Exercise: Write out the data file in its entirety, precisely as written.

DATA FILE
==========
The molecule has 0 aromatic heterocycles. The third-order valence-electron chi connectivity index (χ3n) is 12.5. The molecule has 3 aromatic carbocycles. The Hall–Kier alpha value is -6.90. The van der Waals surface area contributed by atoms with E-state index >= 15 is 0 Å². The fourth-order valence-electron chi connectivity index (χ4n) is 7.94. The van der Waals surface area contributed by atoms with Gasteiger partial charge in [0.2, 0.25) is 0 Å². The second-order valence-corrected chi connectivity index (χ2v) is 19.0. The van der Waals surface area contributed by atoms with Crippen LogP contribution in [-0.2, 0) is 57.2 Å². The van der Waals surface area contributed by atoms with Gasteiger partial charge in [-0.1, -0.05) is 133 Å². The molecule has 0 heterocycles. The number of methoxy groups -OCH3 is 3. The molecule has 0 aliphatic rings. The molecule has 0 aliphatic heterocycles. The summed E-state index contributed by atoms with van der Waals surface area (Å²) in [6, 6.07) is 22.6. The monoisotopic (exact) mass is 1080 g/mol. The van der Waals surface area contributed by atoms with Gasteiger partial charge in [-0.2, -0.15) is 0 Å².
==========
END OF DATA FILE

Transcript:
The molecule has 0 aromatic heterocycles. The third-order valence-electron chi connectivity index (χ3n) is 12.5. The molecule has 3 aromatic carbocycles. The Hall–Kier alpha value is -6.90. The van der Waals surface area contributed by atoms with E-state index >= 15 is 0 Å². The fourth-order valence-electron chi connectivity index (χ4n) is 7.94. The van der Waals surface area contributed by atoms with Gasteiger partial charge in [0.2, 0.25) is 0 Å². The second-order valence-corrected chi connectivity index (χ2v) is 19.0. The van der Waals surface area contributed by atoms with Crippen LogP contribution in [-0.2, 0) is 57.2 Å². The van der Waals surface area contributed by atoms with Gasteiger partial charge in [-0.1, -0.05) is 133 Å². The molecule has 0 heterocycles. The number of methoxy groups -OCH3 is 3. The molecule has 0 aliphatic rings. The molecule has 0 aliphatic heterocycles. The summed E-state index contributed by atoms with van der Waals surface area (Å²) in [6, 6.07) is 22.6. The monoisotopic (exact) mass is 1080 g/mol. The van der Waals surface area contributed by atoms with Gasteiger partial charge in [-0.2, -0.15) is 0 Å².